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Tongue Cancer in Children on the Rise

Tongue Cancer in Children on the Rise

Tongue Cancer in Children on the Rise

Journal of Oral and Maxillofacial Surgery, 2021-06-01, Volume 79, Issue 6, Pages 1385-1386, Copyright © 2021 The American Association of Oral and Maxillofacial Surgeons

Uncovering the Facts About Rare Childhood Tongue Cancer

Oral cavity squamous cell carcinoma (OCSCC) – most commonly found on the tongue – is rare among those under the age of 21, and little is understood about risk factors for that age group. To better understand the disease, researchers at the University of Michigan analyzed 3 clinical cases (patients ages 16 ( Fig. 1 ), 18 and 20) and reviewed 108 cases in 64 studies published over the past 100 years.

Final tongue reconstruction in 16-year-old.
FIG. 1
Final tongue reconstruction in 16-year-old.

Their findings are presented in the June 2021 article “Squamous Cell Carcinoma of the Tongue in Young Patients: A Case Series and Literature Review” in the Journal of Oral and Maxillofacial Surgery ( JOMS ).

What Are the Risk Factors for Tongue Cancer in Young Patients?

In adults, the risk factors for oral tongue cancer typically are the use of tobacco and alcohol. In younger patients, most cases of oral tongue cancer are not associated with a known predisposing condition. Some risk factors for those under 21 are connected to:

  • Specific inherited genetic syndromes such as xeroderma pigmentosum (a rare recessive skin disorder) and Keratosis Ichthyosis Deafness (which causes rough scaly skin and hearing loss).

  • Those who are immunosuppressed secondary to blood disorders such as Fanconi anemia (a rare disorder that causes a variety of congenital anomalies) and chemotherapy.

  • Bone marrow transplant recipients.

What Is Known About Tongue Cancer in Young Patients?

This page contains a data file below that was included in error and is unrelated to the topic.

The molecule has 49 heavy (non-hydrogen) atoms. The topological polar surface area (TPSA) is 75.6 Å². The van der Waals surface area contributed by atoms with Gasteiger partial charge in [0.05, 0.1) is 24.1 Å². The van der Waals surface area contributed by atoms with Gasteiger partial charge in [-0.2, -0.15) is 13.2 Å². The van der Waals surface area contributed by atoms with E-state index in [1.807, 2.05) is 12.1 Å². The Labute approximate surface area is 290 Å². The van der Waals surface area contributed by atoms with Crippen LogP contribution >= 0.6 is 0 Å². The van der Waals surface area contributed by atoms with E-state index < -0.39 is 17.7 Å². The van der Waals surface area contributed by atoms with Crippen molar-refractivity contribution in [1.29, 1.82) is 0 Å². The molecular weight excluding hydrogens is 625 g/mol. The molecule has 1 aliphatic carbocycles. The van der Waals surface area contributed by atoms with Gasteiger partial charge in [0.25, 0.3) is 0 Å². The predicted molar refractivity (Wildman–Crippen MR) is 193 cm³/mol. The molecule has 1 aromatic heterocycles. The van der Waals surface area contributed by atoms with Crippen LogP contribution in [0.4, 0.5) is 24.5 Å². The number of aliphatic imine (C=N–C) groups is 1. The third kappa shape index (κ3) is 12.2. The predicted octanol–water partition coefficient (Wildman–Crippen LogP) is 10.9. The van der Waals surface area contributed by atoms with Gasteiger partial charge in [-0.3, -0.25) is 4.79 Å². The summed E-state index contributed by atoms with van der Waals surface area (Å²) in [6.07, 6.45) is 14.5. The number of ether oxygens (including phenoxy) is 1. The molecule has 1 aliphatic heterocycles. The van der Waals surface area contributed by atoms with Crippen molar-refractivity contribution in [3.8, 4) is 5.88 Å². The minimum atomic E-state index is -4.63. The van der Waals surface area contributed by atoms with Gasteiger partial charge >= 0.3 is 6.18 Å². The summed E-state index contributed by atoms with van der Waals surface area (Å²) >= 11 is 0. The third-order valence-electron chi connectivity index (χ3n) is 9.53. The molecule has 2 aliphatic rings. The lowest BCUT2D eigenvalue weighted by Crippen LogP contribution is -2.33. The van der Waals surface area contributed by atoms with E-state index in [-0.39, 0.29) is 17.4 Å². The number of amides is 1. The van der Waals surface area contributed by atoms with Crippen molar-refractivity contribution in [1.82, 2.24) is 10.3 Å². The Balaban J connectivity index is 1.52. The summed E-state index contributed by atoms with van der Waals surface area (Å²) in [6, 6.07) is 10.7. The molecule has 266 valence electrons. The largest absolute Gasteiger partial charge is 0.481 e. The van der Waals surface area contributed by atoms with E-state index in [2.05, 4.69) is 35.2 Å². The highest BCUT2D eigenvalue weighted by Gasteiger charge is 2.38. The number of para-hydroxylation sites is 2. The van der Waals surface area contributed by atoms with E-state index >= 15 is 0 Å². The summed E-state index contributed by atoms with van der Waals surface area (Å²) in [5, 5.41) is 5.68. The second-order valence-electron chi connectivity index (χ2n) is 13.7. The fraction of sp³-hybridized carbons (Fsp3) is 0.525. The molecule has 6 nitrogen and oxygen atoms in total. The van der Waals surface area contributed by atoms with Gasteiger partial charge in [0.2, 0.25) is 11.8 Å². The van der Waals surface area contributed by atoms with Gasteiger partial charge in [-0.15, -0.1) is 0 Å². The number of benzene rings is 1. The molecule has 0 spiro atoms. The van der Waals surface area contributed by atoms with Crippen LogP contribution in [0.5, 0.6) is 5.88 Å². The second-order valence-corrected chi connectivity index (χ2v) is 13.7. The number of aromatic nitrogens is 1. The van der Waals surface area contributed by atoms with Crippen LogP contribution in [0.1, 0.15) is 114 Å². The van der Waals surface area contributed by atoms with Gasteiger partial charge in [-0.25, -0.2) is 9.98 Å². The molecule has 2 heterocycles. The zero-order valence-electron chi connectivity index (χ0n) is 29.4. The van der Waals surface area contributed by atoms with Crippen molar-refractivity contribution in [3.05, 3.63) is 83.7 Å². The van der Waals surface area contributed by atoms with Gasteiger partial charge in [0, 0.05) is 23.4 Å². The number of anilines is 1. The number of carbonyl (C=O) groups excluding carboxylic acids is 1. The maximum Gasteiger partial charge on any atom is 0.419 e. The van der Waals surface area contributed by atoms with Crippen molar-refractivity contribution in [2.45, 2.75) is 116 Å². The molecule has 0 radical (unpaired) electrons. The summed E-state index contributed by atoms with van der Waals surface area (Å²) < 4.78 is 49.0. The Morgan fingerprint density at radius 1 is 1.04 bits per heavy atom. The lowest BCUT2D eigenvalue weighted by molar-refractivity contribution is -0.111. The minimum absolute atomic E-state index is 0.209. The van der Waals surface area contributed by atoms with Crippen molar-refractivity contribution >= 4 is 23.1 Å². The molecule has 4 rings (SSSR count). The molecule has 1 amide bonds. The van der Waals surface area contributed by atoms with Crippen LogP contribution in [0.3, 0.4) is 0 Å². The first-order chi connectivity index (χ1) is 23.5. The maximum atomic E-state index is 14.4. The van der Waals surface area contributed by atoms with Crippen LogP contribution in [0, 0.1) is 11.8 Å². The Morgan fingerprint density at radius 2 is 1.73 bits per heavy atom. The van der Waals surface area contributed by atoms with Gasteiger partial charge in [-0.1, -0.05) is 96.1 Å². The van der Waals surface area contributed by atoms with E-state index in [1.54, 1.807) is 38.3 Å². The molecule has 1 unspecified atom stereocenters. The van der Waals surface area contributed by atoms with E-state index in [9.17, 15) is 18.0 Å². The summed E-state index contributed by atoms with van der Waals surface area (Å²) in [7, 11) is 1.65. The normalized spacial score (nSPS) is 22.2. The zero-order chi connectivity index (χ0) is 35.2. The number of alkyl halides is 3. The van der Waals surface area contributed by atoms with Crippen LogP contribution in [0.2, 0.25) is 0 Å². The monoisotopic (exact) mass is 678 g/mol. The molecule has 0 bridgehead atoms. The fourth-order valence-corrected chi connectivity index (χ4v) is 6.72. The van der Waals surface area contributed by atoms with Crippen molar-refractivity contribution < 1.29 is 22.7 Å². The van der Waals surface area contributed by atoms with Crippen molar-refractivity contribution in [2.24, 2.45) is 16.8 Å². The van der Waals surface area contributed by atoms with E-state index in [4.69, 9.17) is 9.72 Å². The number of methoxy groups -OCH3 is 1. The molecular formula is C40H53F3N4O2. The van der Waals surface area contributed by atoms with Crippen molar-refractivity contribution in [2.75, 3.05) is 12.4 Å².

Even though those under 21 make up only about .6% of all tongue cancer patients, studies found there are increasing numbers of tongue cancer in young people as compared to adults. Other study findings include:

  • The largest uptick in reported cases are noted for young white females.

  • The majority of cases for those under 21 are never-smokers and never-drinkers.

  • Children may have better disease-specific survival than adults.

  • The cases in young patients are more likely to be treated surgically.

  • One study found that children treated with surgery alone (vs. surgery and radiation) may have a significantly improved disease-specific survival rate.

What Do the Studies Tell Us About Young Tongue Cancer Patients?

The literature review covering 108 cases revealed:

  • 49 percent of patients were between ages 16 and 20; 32.3 percent were ages 11-59; the remaining 18.8 percent were ages 10 or younger.

  • A high percentage of patients presented with early-stage disease – but with a higher rate of nodal metastasis. The nodal disease rate may speak to a delay in treatment for a population not considered at high risk for oral cancer.

  • While data were inconsistently reported, the survival rate for younger patients at 5 years post-treatment was calculated at 43.6 percent – compared to the adult 5-year survival rate of 66 percent.

  • Three patients had mutations in tumor suppressor genes that can be caused by a number of human cancers.

  • Two patients had a history of human growth hormone replacement therapy.

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